Leading

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"Leads" redirects here. For the city and metropolitan borough in West Yorkshire, England, see Leeds. For other uses, see Lead (disambiguation).
"Line leading" and "Line lead" redirect here. For the water navigation concept, see Leading line. For other uses, see Lead line (disambiguation).

In typography, leading /ˈlɛdɪŋ/ refers to the distance between the baselines of successive lines of type. The term originated in the days of hand-typesetting, when thin strips of lead were inserted into the forms to increase the vertical distance between lines of type. The term is still used in modern page layout software such as QuarkXPress and Adobe InDesign.

In consumer-oriented word processing software, this concept is usually referred to as "line spacing" or "interline spacing."

Origins[edit]

The word comes from lead strips that were put between set lines of lead type, hence the pronunciation "ledding" and not "leeding". When type was set by hand in printing presses, slugs or strips of lead of appropriate thicknesses were inserted between the lines of type to add vertical space, improving legibility.

Text set "solid" (no leading) appears cramped, with ascenders almost touching descenders from the previous line. The lack of white space between lines makes it difficult for the eye to track from one line to the next, makes rivers more obvious, and hampers readability.

Examples[edit]

This block of text has default leading:

Typography (Greek: typos "form", graphein "to write") is the art and technique of setting written subject matter in type using a combination of typeface styles, point sizes, line lengths, line leading, character spacing, and word spacing to produce typeset artwork in physical or digital form.

The same block of text set with 50% leading is easier to read:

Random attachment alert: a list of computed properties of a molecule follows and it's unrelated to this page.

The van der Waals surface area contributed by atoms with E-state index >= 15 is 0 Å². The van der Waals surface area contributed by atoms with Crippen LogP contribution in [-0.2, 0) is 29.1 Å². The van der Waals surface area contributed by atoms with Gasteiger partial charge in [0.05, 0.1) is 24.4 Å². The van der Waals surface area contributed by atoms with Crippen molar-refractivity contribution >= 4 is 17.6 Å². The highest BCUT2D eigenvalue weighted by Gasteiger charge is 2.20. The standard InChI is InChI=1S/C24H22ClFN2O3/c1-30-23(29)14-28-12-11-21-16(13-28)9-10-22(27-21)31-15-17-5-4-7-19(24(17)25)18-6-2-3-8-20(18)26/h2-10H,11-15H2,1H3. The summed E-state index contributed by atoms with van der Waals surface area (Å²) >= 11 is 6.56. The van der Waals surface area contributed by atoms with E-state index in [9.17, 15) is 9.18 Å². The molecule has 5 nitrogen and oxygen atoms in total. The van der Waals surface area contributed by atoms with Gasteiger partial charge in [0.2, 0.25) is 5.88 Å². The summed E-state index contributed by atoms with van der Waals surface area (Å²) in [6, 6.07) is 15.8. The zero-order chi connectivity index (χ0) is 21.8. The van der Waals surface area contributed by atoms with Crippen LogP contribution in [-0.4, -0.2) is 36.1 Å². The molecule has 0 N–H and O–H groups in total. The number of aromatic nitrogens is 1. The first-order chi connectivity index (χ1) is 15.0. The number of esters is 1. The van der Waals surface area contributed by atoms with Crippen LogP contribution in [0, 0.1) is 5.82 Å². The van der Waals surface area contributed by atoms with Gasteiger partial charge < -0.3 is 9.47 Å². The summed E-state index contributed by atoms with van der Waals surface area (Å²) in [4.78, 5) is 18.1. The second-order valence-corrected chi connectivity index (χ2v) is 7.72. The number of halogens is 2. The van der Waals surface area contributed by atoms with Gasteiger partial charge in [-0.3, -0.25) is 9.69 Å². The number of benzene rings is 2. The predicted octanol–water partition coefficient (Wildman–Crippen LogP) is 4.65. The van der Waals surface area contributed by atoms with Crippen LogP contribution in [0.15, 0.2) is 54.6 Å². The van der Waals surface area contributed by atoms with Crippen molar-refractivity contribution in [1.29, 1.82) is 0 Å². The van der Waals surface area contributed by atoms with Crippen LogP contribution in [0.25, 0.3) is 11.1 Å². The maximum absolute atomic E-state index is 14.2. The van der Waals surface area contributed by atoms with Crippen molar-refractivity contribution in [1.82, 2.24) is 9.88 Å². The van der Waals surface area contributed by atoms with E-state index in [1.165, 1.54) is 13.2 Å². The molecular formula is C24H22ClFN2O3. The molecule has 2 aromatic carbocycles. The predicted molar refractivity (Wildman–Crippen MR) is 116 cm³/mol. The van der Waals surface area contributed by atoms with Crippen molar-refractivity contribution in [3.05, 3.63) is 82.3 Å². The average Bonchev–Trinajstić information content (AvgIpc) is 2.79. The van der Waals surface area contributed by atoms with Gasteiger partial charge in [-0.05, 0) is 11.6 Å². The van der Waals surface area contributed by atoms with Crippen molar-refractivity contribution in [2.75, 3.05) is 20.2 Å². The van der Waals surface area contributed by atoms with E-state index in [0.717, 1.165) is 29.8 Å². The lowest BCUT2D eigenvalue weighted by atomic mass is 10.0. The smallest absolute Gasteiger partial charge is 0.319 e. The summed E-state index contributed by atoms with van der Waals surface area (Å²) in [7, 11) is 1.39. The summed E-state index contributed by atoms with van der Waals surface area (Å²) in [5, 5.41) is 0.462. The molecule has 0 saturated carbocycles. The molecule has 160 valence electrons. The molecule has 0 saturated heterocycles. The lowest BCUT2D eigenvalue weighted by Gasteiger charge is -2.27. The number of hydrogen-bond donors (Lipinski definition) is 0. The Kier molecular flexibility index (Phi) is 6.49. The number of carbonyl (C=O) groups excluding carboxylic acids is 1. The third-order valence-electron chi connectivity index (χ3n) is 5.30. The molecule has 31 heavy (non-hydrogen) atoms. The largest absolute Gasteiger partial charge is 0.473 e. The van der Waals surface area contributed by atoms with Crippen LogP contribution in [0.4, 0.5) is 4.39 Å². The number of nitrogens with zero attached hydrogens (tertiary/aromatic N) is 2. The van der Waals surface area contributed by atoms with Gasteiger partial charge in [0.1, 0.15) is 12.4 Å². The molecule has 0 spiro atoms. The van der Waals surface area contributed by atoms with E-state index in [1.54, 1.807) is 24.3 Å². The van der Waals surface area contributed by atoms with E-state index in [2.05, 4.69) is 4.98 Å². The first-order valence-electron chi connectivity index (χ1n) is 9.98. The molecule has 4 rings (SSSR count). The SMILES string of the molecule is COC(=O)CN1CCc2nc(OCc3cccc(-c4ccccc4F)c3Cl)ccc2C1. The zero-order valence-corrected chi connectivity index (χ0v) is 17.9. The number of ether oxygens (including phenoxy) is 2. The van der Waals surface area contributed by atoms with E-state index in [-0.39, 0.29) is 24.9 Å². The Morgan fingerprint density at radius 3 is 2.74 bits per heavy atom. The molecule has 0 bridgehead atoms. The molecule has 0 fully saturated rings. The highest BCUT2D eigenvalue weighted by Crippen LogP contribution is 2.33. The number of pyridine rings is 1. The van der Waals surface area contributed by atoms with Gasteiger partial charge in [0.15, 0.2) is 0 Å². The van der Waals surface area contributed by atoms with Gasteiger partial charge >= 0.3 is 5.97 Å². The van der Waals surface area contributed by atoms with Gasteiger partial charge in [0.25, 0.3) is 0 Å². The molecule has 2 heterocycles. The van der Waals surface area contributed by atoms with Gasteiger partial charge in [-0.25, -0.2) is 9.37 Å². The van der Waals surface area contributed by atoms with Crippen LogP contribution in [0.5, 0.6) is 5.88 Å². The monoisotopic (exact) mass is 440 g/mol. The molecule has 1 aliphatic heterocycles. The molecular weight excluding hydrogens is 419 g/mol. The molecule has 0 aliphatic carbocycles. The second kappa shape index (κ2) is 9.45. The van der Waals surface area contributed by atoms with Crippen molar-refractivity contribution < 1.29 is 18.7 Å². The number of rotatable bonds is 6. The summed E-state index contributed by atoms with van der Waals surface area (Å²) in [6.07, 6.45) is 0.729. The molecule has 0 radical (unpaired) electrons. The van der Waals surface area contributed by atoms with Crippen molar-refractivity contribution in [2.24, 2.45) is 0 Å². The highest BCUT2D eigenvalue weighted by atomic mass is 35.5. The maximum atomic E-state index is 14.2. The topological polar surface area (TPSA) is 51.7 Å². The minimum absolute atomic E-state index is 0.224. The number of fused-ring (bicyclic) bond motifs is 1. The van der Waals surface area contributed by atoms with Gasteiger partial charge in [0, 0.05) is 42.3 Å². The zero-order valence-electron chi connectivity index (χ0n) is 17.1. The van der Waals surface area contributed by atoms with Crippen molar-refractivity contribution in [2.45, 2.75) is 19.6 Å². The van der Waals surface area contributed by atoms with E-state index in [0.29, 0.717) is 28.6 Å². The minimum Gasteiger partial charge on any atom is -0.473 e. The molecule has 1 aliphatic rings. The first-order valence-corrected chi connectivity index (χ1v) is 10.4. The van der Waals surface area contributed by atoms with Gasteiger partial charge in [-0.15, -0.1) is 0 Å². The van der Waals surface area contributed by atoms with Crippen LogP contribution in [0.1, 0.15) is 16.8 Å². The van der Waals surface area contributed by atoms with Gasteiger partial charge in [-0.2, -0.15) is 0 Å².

Typography (Greek: typos "form", graphein "to write") is the art and technique of setting written subject matter in type using a combination of typeface styles, point sizes, line lengths, line leading, character spacing, and word spacing to produce typeset artwork in physical or digital form.

The same block of text at 100% leading is again harder to read and makes less efficient use of vertical page space:

Typography (Greek: typos "form", graphein "to write") is the art and technique of setting written subject matter in type using a combination of typeface styles, point sizes, line lengths, line leading, character spacing, and word spacing to produce typeset artwork in physical or digital form.

On the World Wide Web[edit]

In CSS, leading is implemented by creating a difference between the content height and the value of the line-height property. Half the leading is called the half-leading. User agents center glyphs vertically in an inline box, which adds half-leading on the top and bottom. For example, if a piece of text is "12pt" high and the line-height value is "14pt", 2pt of extra space should be added: 1pt above and 1pt below the letters. (This applies to empty boxes as well, as if the empty box contained an infinitely narrow letter.)

Feathering[edit]

The leading may be increased to align the bottom line of text on a page in a process known as feathering,[1] carding, or vertical justification.

References[edit]

  1. ^ Eckersley, R.; et al., eds. (1995). Glossary of Typesetting Terms. Chicago: University of Chicago Press. ISBN 1-281-43121-4.